Gram Nyayalayas are village courts for speedy and easy access to the justice system in the rural areas of India.
The establishment of Gram Nyayalayas in India can be traced to the Gram Nyayalayas Act, 2008 passed by the Parliament of India.
Even though the target was to set up 5000 village courts in India, only about 200 Gram Nyayalayas are functional now.
Also read: Judicial infrastructure in India
Why Gram Nyayalayas are in news now?
A writ petition was filed in 2019 by the National Federation of Societies for Fast Justice for the establishment of Gram Nyayalayas as provided by the 2008 Act. The Supreme Court of India noted that while some states are yet to issue notifications, the Gram Nyayalayas were not operational in most of the states which have issued notifications.
Supreme Court ordered the states to issue notification for the establishment of Gram Nyayalayas.
Also read: History of Indian Judiciary
The Need for Gram Nyayalayas
The Constitution of India under Article 39-A mandates for free legal aid to the poor and weaker sections of society.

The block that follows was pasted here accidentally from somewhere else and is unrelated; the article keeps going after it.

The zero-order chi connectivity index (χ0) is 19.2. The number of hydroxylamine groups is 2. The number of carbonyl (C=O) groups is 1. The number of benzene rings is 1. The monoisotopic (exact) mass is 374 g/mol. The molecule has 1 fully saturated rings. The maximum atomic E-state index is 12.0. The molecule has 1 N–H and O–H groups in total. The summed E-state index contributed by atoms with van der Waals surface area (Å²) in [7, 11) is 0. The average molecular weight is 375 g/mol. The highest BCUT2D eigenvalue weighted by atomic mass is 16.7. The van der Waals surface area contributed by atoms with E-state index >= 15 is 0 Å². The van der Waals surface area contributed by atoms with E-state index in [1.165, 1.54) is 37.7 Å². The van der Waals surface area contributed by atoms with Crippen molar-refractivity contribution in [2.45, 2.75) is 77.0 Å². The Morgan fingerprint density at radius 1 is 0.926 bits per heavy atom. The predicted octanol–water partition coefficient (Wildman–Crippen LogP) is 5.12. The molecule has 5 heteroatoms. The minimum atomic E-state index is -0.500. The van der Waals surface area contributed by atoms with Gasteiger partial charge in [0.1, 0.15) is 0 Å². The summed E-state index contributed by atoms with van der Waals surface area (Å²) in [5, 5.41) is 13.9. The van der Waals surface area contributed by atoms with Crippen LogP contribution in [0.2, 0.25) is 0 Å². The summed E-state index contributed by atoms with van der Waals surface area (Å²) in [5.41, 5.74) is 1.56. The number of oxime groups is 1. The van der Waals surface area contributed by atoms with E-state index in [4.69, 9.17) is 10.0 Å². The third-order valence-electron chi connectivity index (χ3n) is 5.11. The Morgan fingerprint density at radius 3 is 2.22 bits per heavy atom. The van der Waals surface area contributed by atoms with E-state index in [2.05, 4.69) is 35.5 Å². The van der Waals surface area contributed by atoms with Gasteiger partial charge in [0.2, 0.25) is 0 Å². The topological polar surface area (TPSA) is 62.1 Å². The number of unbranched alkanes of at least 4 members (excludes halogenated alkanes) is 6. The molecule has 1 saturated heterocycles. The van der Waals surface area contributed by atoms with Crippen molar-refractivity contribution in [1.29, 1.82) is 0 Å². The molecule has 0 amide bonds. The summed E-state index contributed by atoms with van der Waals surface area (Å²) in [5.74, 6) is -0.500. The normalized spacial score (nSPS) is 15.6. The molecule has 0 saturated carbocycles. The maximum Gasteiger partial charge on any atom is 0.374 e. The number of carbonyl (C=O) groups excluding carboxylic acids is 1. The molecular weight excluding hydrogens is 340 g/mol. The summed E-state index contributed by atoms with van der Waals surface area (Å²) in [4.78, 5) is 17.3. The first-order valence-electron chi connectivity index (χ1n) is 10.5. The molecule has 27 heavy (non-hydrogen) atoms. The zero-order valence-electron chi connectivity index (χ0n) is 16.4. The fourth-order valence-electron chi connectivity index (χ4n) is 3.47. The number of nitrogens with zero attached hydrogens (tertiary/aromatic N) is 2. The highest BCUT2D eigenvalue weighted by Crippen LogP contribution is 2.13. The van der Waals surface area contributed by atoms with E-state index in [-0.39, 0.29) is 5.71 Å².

The Law Commission of India in its 114th report recommended the establishment of Gram Nyayalayas for providing speedy, substantial and inexpensive justice to the common man.
Subsequently, the Parliament of India passed the Gram Nyayalayas Act, 2008 providing for its establishment.
Salient features of the Gram Nyayalayas Act
The Gram Nyayalayas Act defines its establishment, jurisdiction, and procedure in civil and criminal cases.
Each Gram Nyayalaya is a court of Judicial Magistrate of the first class.
Its presiding officer (Nyayadhikari) is appointed by the State Government in consultation with the High Court.
The Gram Nyayalaya shall be established for every Panchayat at the intermediate level or a group of contiguous Panchayats at the intermediate level in a district.
The seat of the Gram Nyayalaya will be located at the headquarters of the intermediate Panchayat; they will go to villages, work there and dispose of the cases.